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Sequential & Quantitative Reasoning

Normed for ages 5:0 to 17:11 (Usual age range is 6:0 to 17:11; Out of level age range is 5:0 to 5:11).

This subtest assesses nonverbal reasoning; the ability to perceive relationships; to draw conclusions (inductive reasoning); to formulate and test hypotheses; to use analytic reasoning; and long term information retrieval. The lower items require visual perceptual-motor skills, and the higher ones demand arithmetic computation skills.

The Sequential & Quantitative Reasoning subtest contains a total of 39 items. Responses are scored 1 or 0. Four different starting points are available (age 5:0 to 8:11 start at item 1; 9:0 to 10:11 start at item 8; 11:0 to 14:11 start at item 16, and 15:0 to 17:11 start at item 24). Items 1 through 15 are presented in a consumable booklet in which the child responds by drawing the missing figure in the appropriate space. Each of the final 24 items is presented in a stimulus booklet. For these items the child responds orally, typically with a single oral response. The child is shown two pairs of numbers. Each pair is related by the same arithmetic rule (e.g., the second number is three greater than the first or the second number is twice the first number less one). The child must derive the rule from the two pairs and apply the rule to another number to create a third pair following the same rule.

Factor analytic findings

The Sequential & Quantitative Reasoning subtest is considered a good measure of g across all ages (overall r = .76). This subtest contributes substantially to the Nonverbal Reasoning factor (loading = .80). Specificity is ample for all age groups 6:0 to 17:11.

Reliability and correlational highlights

Sequential & Quantitative Reasoning is considered to possess medium overall reliability (r = .85), with reliability coefficients ranging from .78 to .88 across all of the 13 whole-age groups It correlates best with Matrices (r =.54) and least with Recall of Objects - Delayed (r = .14). It has a moderate correlation with the GCA (r = .79).

Gf-Gc classification

In the Broad stratum definition of abilities, Sequential & Quantitative Reasoning is considered to be a strong measure of Fluid Intelligence (Gf). In the Narrow stratum of abilities, it is considered to be a probable measure of both Induction (I) and Quantitative Reasoning (RQ) (McGrew & Flanagan, 1998, p. 126).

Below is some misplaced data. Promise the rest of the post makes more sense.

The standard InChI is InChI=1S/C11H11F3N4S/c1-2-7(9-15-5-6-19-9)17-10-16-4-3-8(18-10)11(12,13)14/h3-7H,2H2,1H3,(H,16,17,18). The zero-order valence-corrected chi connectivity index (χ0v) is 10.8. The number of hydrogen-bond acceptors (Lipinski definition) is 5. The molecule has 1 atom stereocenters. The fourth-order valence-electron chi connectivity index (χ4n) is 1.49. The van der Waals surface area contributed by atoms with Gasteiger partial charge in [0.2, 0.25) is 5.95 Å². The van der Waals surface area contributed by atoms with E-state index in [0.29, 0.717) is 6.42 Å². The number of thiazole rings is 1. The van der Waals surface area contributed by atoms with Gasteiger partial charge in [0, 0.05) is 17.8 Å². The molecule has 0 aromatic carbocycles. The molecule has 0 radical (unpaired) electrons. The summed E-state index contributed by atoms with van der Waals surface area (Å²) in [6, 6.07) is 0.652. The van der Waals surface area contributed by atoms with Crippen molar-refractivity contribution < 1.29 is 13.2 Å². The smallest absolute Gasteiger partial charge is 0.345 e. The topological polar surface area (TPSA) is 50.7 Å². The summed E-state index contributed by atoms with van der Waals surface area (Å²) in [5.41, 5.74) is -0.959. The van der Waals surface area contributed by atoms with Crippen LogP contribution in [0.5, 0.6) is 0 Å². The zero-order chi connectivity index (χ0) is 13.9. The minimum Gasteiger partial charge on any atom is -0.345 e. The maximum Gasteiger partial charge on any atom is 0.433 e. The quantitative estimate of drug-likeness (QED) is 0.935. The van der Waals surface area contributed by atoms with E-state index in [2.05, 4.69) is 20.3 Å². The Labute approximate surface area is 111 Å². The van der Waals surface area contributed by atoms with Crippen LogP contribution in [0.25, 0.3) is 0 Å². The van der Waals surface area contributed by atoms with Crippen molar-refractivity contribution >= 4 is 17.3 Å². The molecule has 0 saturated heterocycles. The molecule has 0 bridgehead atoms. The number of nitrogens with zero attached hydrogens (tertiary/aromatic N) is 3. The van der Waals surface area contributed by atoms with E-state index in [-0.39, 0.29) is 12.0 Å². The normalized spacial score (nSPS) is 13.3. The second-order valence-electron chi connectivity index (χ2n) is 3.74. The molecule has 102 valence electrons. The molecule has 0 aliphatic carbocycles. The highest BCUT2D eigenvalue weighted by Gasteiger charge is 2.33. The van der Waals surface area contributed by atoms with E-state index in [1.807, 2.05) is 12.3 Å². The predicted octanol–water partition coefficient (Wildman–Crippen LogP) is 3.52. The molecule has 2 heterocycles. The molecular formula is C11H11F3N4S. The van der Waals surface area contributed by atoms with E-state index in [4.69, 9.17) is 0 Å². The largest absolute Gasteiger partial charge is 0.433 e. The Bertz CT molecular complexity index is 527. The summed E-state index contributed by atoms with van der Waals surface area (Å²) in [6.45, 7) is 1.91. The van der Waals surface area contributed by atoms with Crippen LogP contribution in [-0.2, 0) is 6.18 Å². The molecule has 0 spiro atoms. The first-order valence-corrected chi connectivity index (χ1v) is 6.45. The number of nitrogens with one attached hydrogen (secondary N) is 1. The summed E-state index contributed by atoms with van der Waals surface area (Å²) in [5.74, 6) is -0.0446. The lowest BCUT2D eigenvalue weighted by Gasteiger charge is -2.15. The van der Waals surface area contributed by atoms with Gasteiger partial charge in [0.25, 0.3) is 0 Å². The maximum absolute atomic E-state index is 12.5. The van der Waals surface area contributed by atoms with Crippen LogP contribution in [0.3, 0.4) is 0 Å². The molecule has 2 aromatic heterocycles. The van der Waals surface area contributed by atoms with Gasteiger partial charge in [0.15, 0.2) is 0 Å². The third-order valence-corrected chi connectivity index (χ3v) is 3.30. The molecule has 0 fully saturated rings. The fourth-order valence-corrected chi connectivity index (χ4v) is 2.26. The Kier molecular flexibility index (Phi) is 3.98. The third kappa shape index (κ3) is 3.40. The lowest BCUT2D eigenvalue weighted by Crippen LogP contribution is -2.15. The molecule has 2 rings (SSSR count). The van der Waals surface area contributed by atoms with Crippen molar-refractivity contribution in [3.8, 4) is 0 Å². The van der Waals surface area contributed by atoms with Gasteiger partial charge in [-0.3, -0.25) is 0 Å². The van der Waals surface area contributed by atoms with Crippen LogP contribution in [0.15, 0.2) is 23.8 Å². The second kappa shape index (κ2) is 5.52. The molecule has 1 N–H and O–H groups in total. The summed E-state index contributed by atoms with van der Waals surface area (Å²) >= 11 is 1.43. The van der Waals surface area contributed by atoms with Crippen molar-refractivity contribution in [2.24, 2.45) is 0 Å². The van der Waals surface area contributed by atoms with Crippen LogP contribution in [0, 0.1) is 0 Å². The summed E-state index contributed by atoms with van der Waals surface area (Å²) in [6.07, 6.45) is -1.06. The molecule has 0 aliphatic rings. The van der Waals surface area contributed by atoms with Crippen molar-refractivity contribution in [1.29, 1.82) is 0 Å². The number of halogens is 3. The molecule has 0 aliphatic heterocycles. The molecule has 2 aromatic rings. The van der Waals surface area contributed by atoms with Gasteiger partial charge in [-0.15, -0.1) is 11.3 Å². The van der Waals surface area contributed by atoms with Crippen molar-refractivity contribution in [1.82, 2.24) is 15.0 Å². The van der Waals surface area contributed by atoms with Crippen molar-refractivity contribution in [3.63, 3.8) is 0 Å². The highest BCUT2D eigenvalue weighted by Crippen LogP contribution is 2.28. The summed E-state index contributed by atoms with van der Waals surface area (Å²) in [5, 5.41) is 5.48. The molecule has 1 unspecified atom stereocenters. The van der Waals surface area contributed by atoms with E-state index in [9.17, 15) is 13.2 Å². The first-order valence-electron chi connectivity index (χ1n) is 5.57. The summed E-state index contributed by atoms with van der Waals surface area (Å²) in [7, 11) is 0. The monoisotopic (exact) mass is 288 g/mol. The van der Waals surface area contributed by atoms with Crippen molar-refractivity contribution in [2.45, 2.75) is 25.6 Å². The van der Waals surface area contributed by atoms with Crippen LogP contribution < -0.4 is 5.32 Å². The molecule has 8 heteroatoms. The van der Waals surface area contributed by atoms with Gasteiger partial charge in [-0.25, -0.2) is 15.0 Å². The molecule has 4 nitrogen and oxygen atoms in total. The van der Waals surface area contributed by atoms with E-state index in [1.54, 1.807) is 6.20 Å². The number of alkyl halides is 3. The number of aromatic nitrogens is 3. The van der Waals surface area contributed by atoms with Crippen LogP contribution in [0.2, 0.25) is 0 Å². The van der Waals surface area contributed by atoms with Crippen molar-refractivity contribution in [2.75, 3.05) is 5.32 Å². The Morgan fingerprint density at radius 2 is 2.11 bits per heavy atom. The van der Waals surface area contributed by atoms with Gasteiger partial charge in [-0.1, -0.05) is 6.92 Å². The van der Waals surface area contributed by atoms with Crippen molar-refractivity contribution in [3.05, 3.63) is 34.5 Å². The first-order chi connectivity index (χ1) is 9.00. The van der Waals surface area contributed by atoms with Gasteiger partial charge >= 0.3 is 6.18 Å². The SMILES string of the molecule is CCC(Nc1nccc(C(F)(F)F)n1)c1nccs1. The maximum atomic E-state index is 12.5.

Administrative and interpretive considerations

The Sequential & Quantitative Reasoning subtest is described on pages 241 to 246 in the DAS Administration and Scoring Manual and discussed on pages 62 and 63 in the DAS Introductory and Technical Handbook. To aid examiners in the scoring of the subtest, correct responses are found on pages 244 (items 1-15) and 246 (items 16-39). We have found it useful to copy the answer and the mathematical operations used to arrive at that answer onto the record form itself. This allows item analysis of errors. For example, the correct answer to item 16 is 6, found by subtracting 1 from the stimulus item 7. If a child responds with 8 as the answer, the examiner might hypothesize that the child understood the underlying concept but applied the incorrect mathematical process. If this is found to be a recurrent theme, it may suggest things other than typical cognitive abilities. Although Sequential and Quantitative Reasoning is considered (correctly, we believe) by McGrew & Flanagan (1998) a "strong measure" of Fluid Intelligence, and despite Elliott's (1990b, p.62) effort to make the arithmetic demands "very easy for the ages at which they are given," the influence of simple competence in basic arithmetic calculation can in some cases overwhelm the Induction (I) and Quantitative Reasoning (RQ) Fluid Intelligence narrow abilities, listed as "probable" narrow abilities by McGrew & Flanagan (1998). Sequential and Quantitative Reasoning (and therefore the Nonverbal Reasoning cluster) may not be a valid measure of reasoning ability for a student who has difficulty recalling basic arithmetic "number facts" (sums and differences), even if the child otherwise has good Quantitative Reasoning (RQ) abilities. In other cases, a weakness in Quantitative Reasoning (RQ) may offset a strength in Induction (I), resulting in an equivocal score. Sequential and Quantitative Reasoning has a correlation of .57 with the DAS Basic Number Skills achievement test.

Items 1 through 15 are presented in a consumable booklet in which the child responds by drawing the missing figure in the appropriate space. Examiners may wish to have the child draw his or her response on a separate piece of paper, thus saving the consumable booklet for additional administrations.

Word Definitions Similarities Matrices Sequential & Quantitative Reasoning
Recall of Designs Pattern Construction Block Building Verbal Comprehension
Picture Similarities Early Number Concepts Naming Vocabulary Copying
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